Meet Egypt's new English-singing diva: Nathalie Saba!

Published June 21st, 2016 - 08:44 GMT
Each song on Nathalie’s EP, ‘This Is Me,’ was written by her, and the album is in many ways a collection of songs about coming of age. (Facebook)
Each song on Nathalie’s EP, ‘This Is Me,’ was written by her, and the album is in many ways a collection of songs about coming of age. (Facebook)

When her phone rang and a strange man told 14-year-old Nathalie Saba he had heard a recording of her singing and had passed it on to Sony Music, Nathalie wasn’t particularly excited. After all, she didn’t know the guy and he was probably joking. It wasn’t until a week later, when Sony emailed her to ask for more demos, that she realized it wasn’t a joke.

She sent more demos, and about a month later, in December 2014, she signed a contract with Sony Music, just ten days after she turned 15. Since then, Nathalie, now 17, has been a whirlwind: she flew to Sweden in early 2015 to record her first EP, which was released in full just a few months ago, she’s performed in Dubai, Turkey, and India, and this month she is Apple Music’s New Artist Spotlight for the MENA region.

Each song on Nathalie’s EP, ‘This Is Me,’ was written by her, and the album is in many ways a collection of songs about coming of age.

Nathalie Saba (Photo courtesy Sony Middle East)

“Every song is a very heart-felt song and means something to me,” she told us over coffee earlier this month. Her favorite track on the EP is the second, ‘Young Hearts.’ “I love ‘Young Hearts,’” she told us. “I love the lyrics, ‘cause it’s talking about problems and issues that young people face, and then I tell them that all you need to do is just reach out, and that love is all we need to solve these problems, which is what I believe in.”

Nathalie describes her music as ‘urban pop,’ which she says gives her more freedom to experiment than pop would. In her EP we hear touches of her experimentation, from the tabla introduction to ‘Snow’ to the Arabic verse in ‘Lost Girl.’ There’s also a hint of old-school blues in her vocals that particularly shines in a few places – a testament to one of her main musical inspirations, 1950s singer Etta James.

While Nathalie is certainly making a splash, she says fame isn’t her main priority: finding her own sound is. “I want to have like my own signature, or blueprint,” she told us, so that when people hear her music they recognize it as something that is uniquely hers. She is still discovering what that sound is. “Right now, yeah the EP has a certain sound that you can say is my sound, but I don’t think it’s the final thing yet,” she said. “I’m still working and I think my music is going to change as long as I’m changing.”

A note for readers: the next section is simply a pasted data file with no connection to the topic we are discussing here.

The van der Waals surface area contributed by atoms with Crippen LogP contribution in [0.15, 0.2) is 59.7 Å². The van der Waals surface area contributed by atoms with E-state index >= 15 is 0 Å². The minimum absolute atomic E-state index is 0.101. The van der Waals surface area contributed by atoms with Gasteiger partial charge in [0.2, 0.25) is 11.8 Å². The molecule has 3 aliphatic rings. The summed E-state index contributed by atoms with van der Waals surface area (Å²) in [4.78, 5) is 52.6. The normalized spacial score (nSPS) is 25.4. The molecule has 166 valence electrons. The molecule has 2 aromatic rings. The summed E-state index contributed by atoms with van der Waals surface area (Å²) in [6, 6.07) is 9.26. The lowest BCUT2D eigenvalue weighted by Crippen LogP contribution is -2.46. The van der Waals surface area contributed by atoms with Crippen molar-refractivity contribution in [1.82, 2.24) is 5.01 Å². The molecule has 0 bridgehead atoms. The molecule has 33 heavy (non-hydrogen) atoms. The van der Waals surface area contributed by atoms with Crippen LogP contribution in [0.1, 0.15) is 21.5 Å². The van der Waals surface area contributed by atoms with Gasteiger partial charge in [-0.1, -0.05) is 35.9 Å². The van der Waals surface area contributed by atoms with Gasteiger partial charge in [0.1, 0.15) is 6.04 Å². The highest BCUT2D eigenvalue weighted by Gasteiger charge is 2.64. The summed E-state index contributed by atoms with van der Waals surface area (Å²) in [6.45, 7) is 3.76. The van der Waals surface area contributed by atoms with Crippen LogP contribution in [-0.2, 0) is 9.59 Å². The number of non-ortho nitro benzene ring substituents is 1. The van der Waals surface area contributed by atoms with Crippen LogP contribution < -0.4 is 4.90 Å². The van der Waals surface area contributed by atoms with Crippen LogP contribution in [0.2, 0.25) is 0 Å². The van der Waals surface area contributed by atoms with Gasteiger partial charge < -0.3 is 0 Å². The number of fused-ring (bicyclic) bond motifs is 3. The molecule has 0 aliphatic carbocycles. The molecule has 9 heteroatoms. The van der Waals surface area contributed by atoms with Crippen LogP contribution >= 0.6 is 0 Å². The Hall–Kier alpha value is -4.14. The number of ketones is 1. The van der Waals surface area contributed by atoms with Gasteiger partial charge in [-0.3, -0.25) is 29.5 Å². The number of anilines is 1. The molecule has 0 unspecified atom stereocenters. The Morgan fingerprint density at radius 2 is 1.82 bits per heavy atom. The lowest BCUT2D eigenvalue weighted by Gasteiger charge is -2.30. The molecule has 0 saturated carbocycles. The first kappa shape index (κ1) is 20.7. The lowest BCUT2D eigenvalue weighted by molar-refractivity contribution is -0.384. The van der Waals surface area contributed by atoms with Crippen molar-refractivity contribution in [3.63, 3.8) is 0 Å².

Wise words from a 17-year-old who hasn’t even finished high school – she still has a year left. Which led us to wonder, how does she manage studying with her blooming singing career? It’s simple, she told us: she doesn’t do anything else besides work and school. “But that’s cool because I’m an antisocial person anyway,” she said with a laugh. “It’s not something that bothers me because I don’t like going out a lot.”

 

Nathalie Saba performs with 7 Spades at the Cairo Jazz Club in 2013. (Sallie Pisch Photography)

Nathalie got her start singing in church choirs from the time she was 6 or 7, and it was there that she discovered how much she loved to sing. And then, when she was 13, she decided she wanted to sing in front of an audience, so she went to the owner of a small Zamalek café and asked if he would give her a chance. He did – and then asked her to come back and perform again. Soon she was also performing at the Cairo Jazz Club with her band, 7 Spades. 

Recently she performed in Dubai, and is planning to perform soon in Beirut. She also says she’s always working on new music and hopes to record and release something new soon. Most of her music now is in English, but she hopes to do Arabic soon so she can communicate better with her fans. “I’m doing it because I want to connect with them,” she told us about singing in Arabic. “I want to connect with people, with my local fans.”

The music biz, however, is not just fun and games. We asked Nathalie what her greatest challenge has been so far, and her answer will hit home with many of you: being a woman in Egypt, combined with being an Egyptian singing in English. “People are very sexist and it makes me very angry,” she said. “I find it very tiring to explain myself all the time and defend myself all the time.”

By Sallie Pisch


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